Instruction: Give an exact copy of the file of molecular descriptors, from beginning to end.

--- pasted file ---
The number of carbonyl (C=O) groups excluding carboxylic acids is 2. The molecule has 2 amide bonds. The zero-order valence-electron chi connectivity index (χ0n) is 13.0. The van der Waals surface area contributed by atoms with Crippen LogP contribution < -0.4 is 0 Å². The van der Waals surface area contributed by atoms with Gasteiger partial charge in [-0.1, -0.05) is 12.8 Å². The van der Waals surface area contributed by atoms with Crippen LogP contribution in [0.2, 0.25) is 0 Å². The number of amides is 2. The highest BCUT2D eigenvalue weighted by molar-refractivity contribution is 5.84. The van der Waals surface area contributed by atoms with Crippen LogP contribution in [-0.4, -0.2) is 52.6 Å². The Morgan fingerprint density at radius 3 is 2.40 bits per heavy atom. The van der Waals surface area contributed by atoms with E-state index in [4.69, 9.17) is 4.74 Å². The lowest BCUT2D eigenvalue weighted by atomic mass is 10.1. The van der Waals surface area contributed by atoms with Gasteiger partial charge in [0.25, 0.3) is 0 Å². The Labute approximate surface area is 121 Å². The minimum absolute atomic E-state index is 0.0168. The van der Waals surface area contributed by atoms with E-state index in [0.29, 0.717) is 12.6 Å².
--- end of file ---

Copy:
The number of carbonyl (C=O) groups excluding carboxylic acids is 2. The molecule has 2 amide bonds. The zero-order valence-electron chi connectivity index (χ0n) is 13.0. The van der Waals surface area contributed by atoms with Crippen LogP contribution < -0.4 is 0 Å². The van der Waals surface area contributed by atoms with Gasteiger partial charge in [-0.1, -0.05) is 12.8 Å². The van der Waals surface area contributed by atoms with Crippen LogP contribution in [0.2, 0.25) is 0 Å². The number of amides is 2. The highest BCUT2D eigenvalue weighted by molar-refractivity contribution is 5.84. The van der Waals surface area contributed by atoms with Crippen LogP contribution in [-0.4, -0.2) is 52.6 Å². The Morgan fingerprint density at radius 3 is 2.40 bits per heavy atom. The van der Waals surface area contributed by atoms with E-state index in [4.69, 9.17) is 4.74 Å². The lowest BCUT2D eigenvalue weighted by atomic mass is 10.1. The van der Waals surface area contributed by atoms with Gasteiger partial charge in [0.25, 0.3) is 0 Å². The Labute approximate surface area is 121 Å². The minimum absolute atomic E-state index is 0.0168. The van der Waals surface area contributed by atoms with E-state index in [0.29, 0.717) is 12.6 Å².